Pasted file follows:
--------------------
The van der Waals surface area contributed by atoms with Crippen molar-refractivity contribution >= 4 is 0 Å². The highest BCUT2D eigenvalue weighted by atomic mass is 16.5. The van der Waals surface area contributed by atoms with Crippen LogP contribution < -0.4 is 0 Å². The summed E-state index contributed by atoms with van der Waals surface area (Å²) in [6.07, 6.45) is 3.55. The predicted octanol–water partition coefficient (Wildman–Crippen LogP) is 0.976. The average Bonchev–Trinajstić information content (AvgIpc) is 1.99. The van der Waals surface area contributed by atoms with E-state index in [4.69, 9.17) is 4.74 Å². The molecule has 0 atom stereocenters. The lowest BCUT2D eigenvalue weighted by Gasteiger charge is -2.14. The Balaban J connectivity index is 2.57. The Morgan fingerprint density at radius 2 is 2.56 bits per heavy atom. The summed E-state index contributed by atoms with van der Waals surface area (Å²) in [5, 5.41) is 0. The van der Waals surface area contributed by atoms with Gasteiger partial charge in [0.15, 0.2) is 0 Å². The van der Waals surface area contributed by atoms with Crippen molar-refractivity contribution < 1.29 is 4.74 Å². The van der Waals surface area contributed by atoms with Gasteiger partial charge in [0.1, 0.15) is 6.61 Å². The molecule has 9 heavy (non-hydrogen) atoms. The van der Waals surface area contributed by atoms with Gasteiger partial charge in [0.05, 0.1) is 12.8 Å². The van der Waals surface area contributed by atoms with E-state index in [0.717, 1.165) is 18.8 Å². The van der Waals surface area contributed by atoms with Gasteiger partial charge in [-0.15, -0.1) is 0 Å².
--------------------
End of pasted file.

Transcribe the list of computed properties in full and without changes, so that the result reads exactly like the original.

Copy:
The van der Waals surface area contributed by atoms with Crippen molar-refractivity contribution >= 4 is 0 Å². The highest BCUT2D eigenvalue weighted by atomic mass is 16.5. The van der Waals surface area contributed by atoms with Crippen LogP contribution < -0.4 is 0 Å². The summed E-state index contributed by atoms with van der Waals surface area (Å²) in [6.07, 6.45) is 3.55. The predicted octanol–water partition coefficient (Wildman–Crippen LogP) is 0.976. The average Bonchev–Trinajstić information content (AvgIpc) is 1.99. The van der Waals surface area contributed by atoms with E-state index in [4.69, 9.17) is 4.74 Å². The molecule has 0 atom stereocenters. The lowest BCUT2D eigenvalue weighted by Gasteiger charge is -2.14. The Balaban J connectivity index is 2.57. The Morgan fingerprint density at radius 2 is 2.56 bits per heavy atom. The summed E-state index contributed by atoms with van der Waals surface area (Å²) in [5, 5.41) is 0. The van der Waals surface area contributed by atoms with Gasteiger partial charge in [0.15, 0.2) is 0 Å². The van der Waals surface area contributed by atoms with Crippen molar-refractivity contribution < 1.29 is 4.74 Å². The van der Waals surface area contributed by atoms with Gasteiger partial charge in [0.1, 0.15) is 6.61 Å². The molecule has 9 heavy (non-hydrogen) atoms. The van der Waals surface area contributed by atoms with Gasteiger partial charge in [0.05, 0.1) is 12.8 Å². The van der Waals surface area contributed by atoms with E-state index in [0.717, 1.165) is 18.8 Å². The van der Waals surface area contributed by atoms with Gasteiger partial charge in [-0.15, -0.1) is 0 Å².